Coming so close last year, losing to Takuma Sato by .201 of a second, is something Castroneves hasn’t forgotten about. To come so close to No. 4 has only made him more hungry to get it done on Sunday.
“Yeah, but if it were easy, we would likely have had more than four wins by now,” he said. “We’ve had opportunities in the past, the last four years we were really competitive, we were right there, especially in ’14 and ’17, we were right on it.
“Last year, I thought it was going to be the hardest 500 for me and look what happened: we were battling to the end for a victory,” Castroneves said. “It’s not just about trying hard, it’s about being there at the right place at the right time.
“And this place, Indianapolis, I’ve always said the track winds up choosing who is going to be the winner. Hopefully, with safety and luck, we’ll be part of it and be on the right side.”
Team owner Roger Penske decided after last season to put Castroneves and Juan Pablo Montoya as the chief drivers of Team Penske’s new two-car effort in the IMSA WeatherTech Championship sports car series.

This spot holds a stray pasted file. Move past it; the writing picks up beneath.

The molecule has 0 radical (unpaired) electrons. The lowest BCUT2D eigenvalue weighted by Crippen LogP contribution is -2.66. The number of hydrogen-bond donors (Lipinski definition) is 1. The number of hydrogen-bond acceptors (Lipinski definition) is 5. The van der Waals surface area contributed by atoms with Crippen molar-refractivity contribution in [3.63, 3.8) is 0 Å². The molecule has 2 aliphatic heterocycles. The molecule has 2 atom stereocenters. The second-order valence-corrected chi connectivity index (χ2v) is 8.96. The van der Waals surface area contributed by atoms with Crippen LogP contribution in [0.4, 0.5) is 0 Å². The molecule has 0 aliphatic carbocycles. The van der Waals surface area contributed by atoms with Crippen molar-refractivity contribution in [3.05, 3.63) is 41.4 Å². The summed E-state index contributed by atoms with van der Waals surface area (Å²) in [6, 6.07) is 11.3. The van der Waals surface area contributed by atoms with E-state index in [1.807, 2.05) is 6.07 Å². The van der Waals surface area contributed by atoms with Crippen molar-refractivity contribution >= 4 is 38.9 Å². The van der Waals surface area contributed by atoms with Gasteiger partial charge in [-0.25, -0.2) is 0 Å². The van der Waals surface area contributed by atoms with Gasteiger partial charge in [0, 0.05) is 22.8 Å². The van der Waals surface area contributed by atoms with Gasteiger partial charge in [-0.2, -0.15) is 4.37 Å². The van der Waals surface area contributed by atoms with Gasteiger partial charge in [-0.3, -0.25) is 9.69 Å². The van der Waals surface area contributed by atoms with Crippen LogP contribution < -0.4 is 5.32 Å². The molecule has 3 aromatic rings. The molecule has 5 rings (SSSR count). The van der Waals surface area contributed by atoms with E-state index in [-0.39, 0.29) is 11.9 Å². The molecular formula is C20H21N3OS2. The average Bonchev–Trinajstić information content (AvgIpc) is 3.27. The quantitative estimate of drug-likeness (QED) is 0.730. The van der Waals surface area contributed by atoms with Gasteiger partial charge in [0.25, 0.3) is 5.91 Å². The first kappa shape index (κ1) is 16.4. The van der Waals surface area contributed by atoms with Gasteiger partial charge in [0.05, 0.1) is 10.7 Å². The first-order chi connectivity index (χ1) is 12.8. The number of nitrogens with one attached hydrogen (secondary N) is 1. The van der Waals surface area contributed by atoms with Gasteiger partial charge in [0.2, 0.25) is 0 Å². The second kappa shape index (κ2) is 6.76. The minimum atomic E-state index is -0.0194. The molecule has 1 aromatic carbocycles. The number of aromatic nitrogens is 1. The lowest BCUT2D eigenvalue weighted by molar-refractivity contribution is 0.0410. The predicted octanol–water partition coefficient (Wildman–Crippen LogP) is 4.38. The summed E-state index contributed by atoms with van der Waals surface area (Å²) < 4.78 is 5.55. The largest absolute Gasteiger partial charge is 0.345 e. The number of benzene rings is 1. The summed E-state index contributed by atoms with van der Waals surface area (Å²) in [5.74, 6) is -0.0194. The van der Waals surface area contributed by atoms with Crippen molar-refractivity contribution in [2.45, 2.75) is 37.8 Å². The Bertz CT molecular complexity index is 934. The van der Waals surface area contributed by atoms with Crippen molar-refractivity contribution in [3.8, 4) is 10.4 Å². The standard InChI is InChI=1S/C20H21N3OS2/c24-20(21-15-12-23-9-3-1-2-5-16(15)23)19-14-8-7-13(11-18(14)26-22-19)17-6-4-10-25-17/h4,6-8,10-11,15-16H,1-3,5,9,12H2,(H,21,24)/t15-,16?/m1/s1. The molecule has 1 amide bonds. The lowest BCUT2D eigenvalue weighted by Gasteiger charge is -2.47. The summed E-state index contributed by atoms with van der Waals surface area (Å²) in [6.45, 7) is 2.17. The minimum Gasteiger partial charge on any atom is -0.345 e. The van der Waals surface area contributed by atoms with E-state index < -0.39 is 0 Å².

When the announcement was first made, many feared that Castroneves had run out of chances to get that elusive No. 4 at Indy.
But Penske sweetened the deal for Helio to go sports car racing by promising he’d field a car for him at Indy. And Penske has proven to be a man of his word, giving Castroneves everything he needs to finally win No. 4.
“I feel we’ve prepared as much as a team, we’re doing everything possible in relation to preparation,” Castroneves said. “The preparation we had in the previous year helps us tremendously to give us an opportunity fighting there for a win, and that’s what we’re looking for.”